Understanding and Attaining the Right Attitude Toward Food for the Yogic Practitioner

Shifting the awareness away from the ego-consciousness to the divine standpoint takes place as a ‘tuning’ process which Sri Aurobindo designates as ‘aspiration’. This represents a focus of the attention of the being on the higher consciousness and away from the normal fixation on the outer life of the normal human consciousness. Food is one area that occupies an enormous role and significance in the human sphere, whether it is obtaining food, preparing food, enjoying food or talking or thinking about food. We have a fixation that involves, on the one hand, a ‘greed’ for food, and on the other, a desire to control our weight and appearance, which leads to a constant stream of diets that claim to have the solution to weight control. For many people in the world, who live in a status of starvation or near starvation, the seeking for food is one of primal survival. For those who live the lifestyle of the West, there is generally an over-abundance of food, and an ongoing campaign of marketing by food companies to generate desire and support for their specific forms of food. There is also a lot of research done by various companies to enhance the “addictive” effect of the foods they sell, which adds a biochemical component to the normal drive or craving. This shifts food from its ordinary status of being a basic need of the body to one that reflects all types of vital desires and artificially created demands that we try to satisfy through food.

For the practitioner of yoga, then, it is essential to disassociate oneself from the artificial constructs that cause greed for food, or which turn food into a substitute for cravings of the desire-soul.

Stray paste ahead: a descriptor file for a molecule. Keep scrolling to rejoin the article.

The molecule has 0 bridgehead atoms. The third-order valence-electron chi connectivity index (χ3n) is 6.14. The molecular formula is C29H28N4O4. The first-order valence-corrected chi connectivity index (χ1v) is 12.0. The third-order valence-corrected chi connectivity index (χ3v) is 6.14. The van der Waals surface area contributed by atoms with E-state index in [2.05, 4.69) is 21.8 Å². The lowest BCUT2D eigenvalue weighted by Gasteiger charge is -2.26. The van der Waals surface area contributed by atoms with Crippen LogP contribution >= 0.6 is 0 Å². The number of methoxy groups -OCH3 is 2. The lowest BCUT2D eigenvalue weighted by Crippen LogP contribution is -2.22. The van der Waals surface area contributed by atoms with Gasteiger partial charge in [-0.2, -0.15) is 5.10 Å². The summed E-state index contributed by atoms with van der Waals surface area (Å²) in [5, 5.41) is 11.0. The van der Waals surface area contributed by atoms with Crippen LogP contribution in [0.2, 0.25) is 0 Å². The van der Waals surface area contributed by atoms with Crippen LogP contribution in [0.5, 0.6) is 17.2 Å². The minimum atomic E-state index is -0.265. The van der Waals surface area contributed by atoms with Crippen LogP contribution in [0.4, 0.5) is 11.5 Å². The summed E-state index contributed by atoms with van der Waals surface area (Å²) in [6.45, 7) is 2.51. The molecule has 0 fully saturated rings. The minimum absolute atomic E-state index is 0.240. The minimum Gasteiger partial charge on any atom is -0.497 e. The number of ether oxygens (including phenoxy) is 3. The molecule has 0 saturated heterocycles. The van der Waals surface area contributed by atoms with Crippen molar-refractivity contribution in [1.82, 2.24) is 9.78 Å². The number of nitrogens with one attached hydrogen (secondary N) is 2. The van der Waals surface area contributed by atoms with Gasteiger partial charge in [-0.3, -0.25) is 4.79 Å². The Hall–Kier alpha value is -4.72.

Sri Aurobindo observes: “It is the attachment to food, the greed and eagerness for it, making it an unduly important thing in the life, that is contrary to the spirit of yoga. To be aware that something is pleasant to the palate is not wrong; only one must have no desire nor hankering for it, no exultation in getting it, no displeasure or regret at not getting it. One must be calm and equal, not getting upset or dissatisfied when the food is not tasty or not in abundance — eating the fixed amount that is necessary, not less or more. There should be neither eagerness nor repugnance. To be always thinking about food and troubling the mind is quite the wrong way of getting rid of the food-desire. Put the food element in the right place in the life, in a small corner, and don’t concentrate on it but on other things.”

“Greed for food has to be overcome, but it has not to be given too much thought. The proper attitude to food is a certain equality. Food is for the maintenance of the body and one should take enough for that — what the body needs; if one gives less the body feels the need and hankers; if you give more, then that is indulging the vital. As for particular foods the palate likes, the attitude of the mind and vital should be, ‘If I get, I take; if I don’t get, I shall not mind.’ One should not think too much of food either to indulge or unduly to repress — that is the best.”

Sri Aurobindo, Integral Yoga: Sri Aurobindo’s Teaching and Method of Practice, Chapter 10, Difficulties in Transforming the Nature, Food, pp 314-317